Spring Cleaning

Hello! I wanted to let you know that I am moving Booktalking #kidlit from a self-hosted WordPress back to my original hosted WordPress.com blog. (Same name, same posts, different location.) Hosting a blog on my website had been a goal of mine for many years, so that is why I moved over in 2012, but like anything else there are plusses and minuses.

MINUS #1
You do your own tech support.

MINUS #2
You download, store, and back up everything yourself. (When you run out of space, you have to delete something else…again!)

On the other hand, when I move back to my original hosted WordPress.com blog, someone else does all of that techy stuff!

And there’s more!

PLUS #1
With this move I can get a new “responsive” theme that will automatically adapt to the size of the screen it is being viewed on–cellphone, tablet, computer. (Yes, I could download that myself, but that brings me back to MINUS #1 and #2 above.)

PLUS #2
WordPress’s blog post emails ALWAYS show the book covers. That is not the case with the Google Feedburner email delivery I have been using for the self-hosted blog (and for some of you on the hosted WordPress.com blog). In fact, it is just the opposite. The default setting for Google’s Feedburner email delivery is to REMOVE all images in the post.

(If your email message says Google at the bottom, please click here to sign up for WordPress email delivery. After this message comes through I am deleting the Google Feedburner email settings for both blogs. The last time I “remodeled” a blog, the Google Feedburner service sent out 3 months of posts in one day!)

The plan is to move the old posts over during spring break and to start booktalking again on St. Patrick’s Day. I’m not sure if I can “export” them all in one fell swoop, or if I have to copy them in one by one. We shall see what works! I just wanted to send out a message ahead of time in case the blog sent any old posts by mistake.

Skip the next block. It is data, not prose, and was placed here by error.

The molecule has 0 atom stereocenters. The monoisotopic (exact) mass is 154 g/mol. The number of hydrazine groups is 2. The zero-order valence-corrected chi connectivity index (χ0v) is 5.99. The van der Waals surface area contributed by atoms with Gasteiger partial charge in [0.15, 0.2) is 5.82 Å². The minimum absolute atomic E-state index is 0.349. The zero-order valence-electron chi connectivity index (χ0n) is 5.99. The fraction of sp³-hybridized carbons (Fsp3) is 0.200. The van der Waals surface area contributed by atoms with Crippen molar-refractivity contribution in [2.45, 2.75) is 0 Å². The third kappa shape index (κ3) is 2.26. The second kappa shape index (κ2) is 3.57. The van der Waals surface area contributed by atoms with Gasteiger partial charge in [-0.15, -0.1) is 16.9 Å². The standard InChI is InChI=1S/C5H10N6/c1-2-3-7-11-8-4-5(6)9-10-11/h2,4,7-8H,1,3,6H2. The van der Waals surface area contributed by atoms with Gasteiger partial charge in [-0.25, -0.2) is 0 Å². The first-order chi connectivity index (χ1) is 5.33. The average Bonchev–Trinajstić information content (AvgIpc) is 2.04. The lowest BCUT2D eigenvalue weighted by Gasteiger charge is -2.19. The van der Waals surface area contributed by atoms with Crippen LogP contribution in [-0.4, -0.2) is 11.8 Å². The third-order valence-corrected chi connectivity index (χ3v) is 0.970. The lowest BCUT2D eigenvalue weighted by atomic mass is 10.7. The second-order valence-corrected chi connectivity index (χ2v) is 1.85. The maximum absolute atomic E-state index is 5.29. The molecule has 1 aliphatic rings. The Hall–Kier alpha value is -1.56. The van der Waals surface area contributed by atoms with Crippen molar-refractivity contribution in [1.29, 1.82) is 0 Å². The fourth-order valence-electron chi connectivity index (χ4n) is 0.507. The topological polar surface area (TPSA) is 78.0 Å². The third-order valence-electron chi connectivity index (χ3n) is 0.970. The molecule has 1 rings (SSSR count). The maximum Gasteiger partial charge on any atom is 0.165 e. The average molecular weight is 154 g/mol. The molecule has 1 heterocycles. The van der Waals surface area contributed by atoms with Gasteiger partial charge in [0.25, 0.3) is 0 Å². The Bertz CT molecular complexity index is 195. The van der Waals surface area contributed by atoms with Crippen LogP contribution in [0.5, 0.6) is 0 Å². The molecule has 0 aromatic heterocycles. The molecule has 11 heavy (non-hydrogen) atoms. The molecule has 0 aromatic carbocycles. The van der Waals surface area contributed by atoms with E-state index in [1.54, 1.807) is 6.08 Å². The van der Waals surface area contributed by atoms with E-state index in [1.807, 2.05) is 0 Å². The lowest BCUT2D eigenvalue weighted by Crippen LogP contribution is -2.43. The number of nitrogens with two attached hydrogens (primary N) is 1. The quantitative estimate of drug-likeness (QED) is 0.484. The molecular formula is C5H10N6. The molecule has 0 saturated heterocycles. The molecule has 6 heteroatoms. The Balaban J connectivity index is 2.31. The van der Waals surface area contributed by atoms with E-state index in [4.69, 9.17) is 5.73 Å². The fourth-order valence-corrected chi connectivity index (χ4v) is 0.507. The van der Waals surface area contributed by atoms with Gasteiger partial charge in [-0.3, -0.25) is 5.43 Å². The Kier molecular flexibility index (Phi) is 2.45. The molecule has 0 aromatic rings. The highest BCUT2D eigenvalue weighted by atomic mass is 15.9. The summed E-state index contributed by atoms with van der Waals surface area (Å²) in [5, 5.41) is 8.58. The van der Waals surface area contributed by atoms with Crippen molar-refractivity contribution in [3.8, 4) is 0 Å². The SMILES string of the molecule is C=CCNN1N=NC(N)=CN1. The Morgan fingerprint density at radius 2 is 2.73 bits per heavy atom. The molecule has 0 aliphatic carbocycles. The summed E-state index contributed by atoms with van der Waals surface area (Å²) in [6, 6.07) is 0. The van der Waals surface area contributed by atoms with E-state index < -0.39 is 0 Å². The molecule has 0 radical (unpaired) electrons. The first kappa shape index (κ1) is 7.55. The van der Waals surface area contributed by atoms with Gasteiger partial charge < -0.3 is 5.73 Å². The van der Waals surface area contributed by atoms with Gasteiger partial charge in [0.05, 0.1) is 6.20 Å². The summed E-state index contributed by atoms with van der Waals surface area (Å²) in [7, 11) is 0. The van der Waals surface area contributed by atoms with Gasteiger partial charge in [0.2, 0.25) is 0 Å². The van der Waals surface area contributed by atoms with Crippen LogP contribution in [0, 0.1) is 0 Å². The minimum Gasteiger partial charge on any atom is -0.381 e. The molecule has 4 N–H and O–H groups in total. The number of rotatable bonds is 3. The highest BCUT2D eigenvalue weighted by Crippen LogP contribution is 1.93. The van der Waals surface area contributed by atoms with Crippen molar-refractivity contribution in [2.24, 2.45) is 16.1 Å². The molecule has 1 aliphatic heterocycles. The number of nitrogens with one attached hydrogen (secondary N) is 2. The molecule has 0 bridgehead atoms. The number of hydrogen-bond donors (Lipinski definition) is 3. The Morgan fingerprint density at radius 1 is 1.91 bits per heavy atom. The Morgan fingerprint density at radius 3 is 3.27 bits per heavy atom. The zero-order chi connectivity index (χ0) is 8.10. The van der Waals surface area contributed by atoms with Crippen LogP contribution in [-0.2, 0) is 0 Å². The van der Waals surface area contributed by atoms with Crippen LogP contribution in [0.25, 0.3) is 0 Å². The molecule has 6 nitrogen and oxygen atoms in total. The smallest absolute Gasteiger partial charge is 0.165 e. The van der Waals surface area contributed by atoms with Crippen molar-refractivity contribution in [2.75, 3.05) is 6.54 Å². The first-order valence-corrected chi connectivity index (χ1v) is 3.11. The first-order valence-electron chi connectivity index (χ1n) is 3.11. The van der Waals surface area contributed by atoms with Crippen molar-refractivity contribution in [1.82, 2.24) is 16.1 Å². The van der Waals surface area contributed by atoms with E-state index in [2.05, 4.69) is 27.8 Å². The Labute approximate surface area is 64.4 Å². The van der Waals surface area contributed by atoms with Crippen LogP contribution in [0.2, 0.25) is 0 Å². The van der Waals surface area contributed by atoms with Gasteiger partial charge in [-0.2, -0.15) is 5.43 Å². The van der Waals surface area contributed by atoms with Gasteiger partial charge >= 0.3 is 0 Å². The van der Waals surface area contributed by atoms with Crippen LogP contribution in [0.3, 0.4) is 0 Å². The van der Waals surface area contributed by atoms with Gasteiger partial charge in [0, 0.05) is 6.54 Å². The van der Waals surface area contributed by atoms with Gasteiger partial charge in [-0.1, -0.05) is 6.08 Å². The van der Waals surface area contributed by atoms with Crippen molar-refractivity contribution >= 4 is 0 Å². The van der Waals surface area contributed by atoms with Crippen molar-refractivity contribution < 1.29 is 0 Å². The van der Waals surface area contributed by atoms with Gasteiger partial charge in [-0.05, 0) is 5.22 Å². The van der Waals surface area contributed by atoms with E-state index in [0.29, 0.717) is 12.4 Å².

Enjoy your spring break! I’ll be back on Monday, March 17th…

Teaching STEM: Wired

Where does electricity come from? Help K-5 students answer this essential question (and meet the Common Core State Standards) with the Teaching STEM lesson plans for this mentor text: Wired by Anastasia Suen (ATOS 5.1 / 820L)

Wired

Unit Summary: Students will examine the essential question, “Where does electricity come from?” As you read the book, the students will identify and write the main idea for each spread. They will look up generators and read about them. Using the library resources and online materials, they will create a diagram of a generator and label it. Finally, students will design a flow chart leading from the generator diagram of where electricity goes when it leaves the generator and they’ll use their collected information to write about the entire process.

TeachingSTEM.medThe Library Activity begins on page 111. The Collaborative Teacher Activity is on page 114.

Extension Activities (sample)

1. Explore other ways electricity is generated. Consider hydropower, solar power, tidal power, and wind power.

2. Bring in a guest speaker from the local power company.

3. After reading the book, have the students write a short description of the main idea of the book. Use the phrase, “I am a technology specialist. I know that _________.”

It’s STEM Friday! (STEM is Science, Technology, Engineering, and Mathematics)

You can find more Teaching STEM lesson plans on the Teaching STEM blog.

Copyright © 2014 Anastasia Suen All Rights Reserved.

Lost Girl Found

Lost Girl Found
by Leah Bassoff and Laura DeLuca (Authors)

Booktalk: Poni’s life in her small village in southern Sudan is simple and complicated at the same time. But then the war comes and there is only one thing for Poni to do. Run. Run for her life. Driven by the sheer will to survive and the hope that she can somehow make it to the Kakuma refugee camp in Kenya, Poni sets out on a long, dusty trek across the east African countryside with thousands of refugees.

Snippet: I have accepted the fact the no one is coming to save me or offer me a ride. I keep walking on my tattered feet toward Kakuma. This place is no longer real. Only a word, a hope.

Copyright © 2014 Anastasia Suen All Rights Reserved.